Brazil’s industry plans to expand installed capacity by 14.6% on average this year. The rate is the highest in eight years, as shown by a survey disclosed by the Getúlio Vargas Foundation.
The Industry Investment Survey shows that for the 2010-2012 period, sector forecasts are for expansion of 23.8%, higher than last year’s 21.2% estimate for the 2008-2010 period. The percentage, however, is lower than projections for 2008, when they had reached 25.1%.
The consumer goods sector, which includes furniture and vehicles, had its highest expansion forecast. The capital goods (machinery and equipment) and intermediary goods (garments, shoes and food) sectors came in tow, with average expansion forecasts of 15.4% and 13.8%, respectively.
For the 2010-2012 period, the greatest rate of investment in productive capacity was also verified in the consumer goods sector, with 27.1%. In capital goods, the rate rose from 17.1% in 2009 to 25.9% in 2010, whereas in intermediary goods, the forecast for this year is 21.7%, against 19.9% last year.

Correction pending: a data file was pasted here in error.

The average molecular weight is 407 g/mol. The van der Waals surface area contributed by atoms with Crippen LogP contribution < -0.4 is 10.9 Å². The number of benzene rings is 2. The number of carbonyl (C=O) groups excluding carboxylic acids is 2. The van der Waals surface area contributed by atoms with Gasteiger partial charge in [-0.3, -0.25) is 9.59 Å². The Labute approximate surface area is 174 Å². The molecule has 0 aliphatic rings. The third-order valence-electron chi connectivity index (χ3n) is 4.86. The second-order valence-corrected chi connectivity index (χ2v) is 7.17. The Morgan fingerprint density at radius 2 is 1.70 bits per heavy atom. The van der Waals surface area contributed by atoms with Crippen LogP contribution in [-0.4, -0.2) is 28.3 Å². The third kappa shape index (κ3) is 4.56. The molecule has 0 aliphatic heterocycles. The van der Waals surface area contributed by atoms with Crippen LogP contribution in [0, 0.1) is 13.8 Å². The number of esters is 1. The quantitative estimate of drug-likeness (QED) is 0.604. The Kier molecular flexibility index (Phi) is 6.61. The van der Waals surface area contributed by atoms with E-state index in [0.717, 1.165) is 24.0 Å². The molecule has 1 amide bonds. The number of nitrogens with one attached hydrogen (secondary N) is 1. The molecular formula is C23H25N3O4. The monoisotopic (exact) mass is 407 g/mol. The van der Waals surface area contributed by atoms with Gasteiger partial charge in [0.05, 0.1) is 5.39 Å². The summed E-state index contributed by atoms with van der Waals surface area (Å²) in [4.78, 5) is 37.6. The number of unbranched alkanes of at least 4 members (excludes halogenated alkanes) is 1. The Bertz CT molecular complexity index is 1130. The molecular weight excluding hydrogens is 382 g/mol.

Among the companies researched, 80% consider the level of domestic demand a positive influence for investment in 2010, whereas 40% of industries said that foreign demand was a positive sector for the investment forecast.
Regarding financing conditions for this year, 42% of the companies interviewed consider forecasts positive, the best result since the research started being executed. Interest rates, in turn, were considered a positive influence by 31% of the market and negative by 29%. To the FGV, despite the divided opinions, this is also the best result for the series over the last four years.
For execution of the January/February 2010 Industry Investment Survey, Getúlio Vargas Foundation heard 723 companies between January 4th and February 26th of this year. Together, these companies totaled revenues of 460.3 billion Brazilian reais (US$ 255.6 billion) and employ 880,000 people. The objective of the research is to supply information regarding the route of productive investment in the industrial sector.
Show Comments (0)